NYT business reporter/columnist Gretchen Morgenson loves corporate scandals, and she rounds up the year’s greatest hits for an illustrated, above-the-fold story, “The Big Winner, Again, Is ‘Scandalot,’” for Sunday’s Business section year-end wrap-up.
“Same stuff, different year. That’s one way to look at 2005, the fourth consecutive year in which corporate chicanery loomed large….Greed was on display throughout 2005 as throngs of executives pocketed pay that was even greater than the previous year’s. To hear them talk, they deserved the amounts because -- are you sitting down? -- they enhanced shareholder value. Never mind that many of their companies’ stocks ended the year lower than where they began it.”
Speaking of corporations that had disappointing stock performances in 2005...
The New York Observer reports this week: “A year ago -- on Jan. 3, 2005 -- Times stock closed at 47.2. On Jan. 3, 2006, the stock was trading at a day’s low of 26.16.”
Does that mean that Times bigwigs like Publisher Arthur Sulzberger Jr. didn’t pocket any additional pay? Not exactly, says the Observer:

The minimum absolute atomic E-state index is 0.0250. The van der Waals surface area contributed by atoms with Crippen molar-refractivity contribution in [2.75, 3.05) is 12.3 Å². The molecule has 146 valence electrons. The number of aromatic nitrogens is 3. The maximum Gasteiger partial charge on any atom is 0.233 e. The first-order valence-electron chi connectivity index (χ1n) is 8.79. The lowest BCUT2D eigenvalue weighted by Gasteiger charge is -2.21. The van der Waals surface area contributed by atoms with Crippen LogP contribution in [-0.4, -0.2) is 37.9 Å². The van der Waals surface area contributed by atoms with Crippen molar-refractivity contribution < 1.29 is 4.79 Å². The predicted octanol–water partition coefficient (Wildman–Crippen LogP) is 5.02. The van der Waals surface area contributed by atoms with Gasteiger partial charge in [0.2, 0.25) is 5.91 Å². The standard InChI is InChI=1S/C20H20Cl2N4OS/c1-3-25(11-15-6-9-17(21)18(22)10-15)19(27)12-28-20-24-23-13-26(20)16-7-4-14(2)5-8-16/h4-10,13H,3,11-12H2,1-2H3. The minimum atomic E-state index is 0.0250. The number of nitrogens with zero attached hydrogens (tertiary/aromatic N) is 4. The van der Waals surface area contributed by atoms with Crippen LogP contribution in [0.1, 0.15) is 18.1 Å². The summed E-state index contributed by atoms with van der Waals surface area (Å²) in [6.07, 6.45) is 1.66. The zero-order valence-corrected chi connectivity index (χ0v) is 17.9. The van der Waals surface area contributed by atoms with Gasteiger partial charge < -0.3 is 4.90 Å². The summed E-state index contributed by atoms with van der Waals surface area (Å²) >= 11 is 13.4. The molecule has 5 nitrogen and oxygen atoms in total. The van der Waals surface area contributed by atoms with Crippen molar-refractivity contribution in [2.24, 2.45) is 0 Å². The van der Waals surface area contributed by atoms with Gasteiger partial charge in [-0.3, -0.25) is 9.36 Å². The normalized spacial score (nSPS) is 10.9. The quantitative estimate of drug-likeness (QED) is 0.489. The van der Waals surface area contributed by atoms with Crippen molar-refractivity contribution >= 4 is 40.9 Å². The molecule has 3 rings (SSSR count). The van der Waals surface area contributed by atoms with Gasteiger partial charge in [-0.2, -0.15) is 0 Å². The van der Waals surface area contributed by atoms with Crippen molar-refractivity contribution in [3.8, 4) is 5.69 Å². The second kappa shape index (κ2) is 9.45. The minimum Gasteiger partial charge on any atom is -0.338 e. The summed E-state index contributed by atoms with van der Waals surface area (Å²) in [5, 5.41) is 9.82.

“According to Times sources, the yearly bonuses -- given to section editors and selected senior staff -- can be equivalent to 20 percent of their salary or even more. Mr. Keller’s memo informed the senior staff that the 2005 bonuses, which will be issued in February, will be lower than the potential maximum. So the real surprise to staffers was, instead, the generous holiday handouts on the paper’s 14th floor. In addition to [Times chief executive Janet] Robinson’s 74,000 shares of free Class A stock, publisher Arthur Sulzberger Jr. received 30,000 shares, worth a bit less than $800,000, plus stock options worth about $4.1 million….The news of executive stock gifts rankled some Times newsroom staffers, who are still smarting from the paper’s layoffs, hiring freeze, reduced expense policy and -- most galling -- the cancellation in December of The Times’ 15 percent discount for employees on stock purchases.”
So, corporate executives got rich while the (relatively) poor employees lost ground or were laid off?
It’s a safe bet that this is one expose of a seemingly heartless corporation that won’t be appearing in the New York Times anytime soon.
For more examples of NYT bias, visit TimesWatch.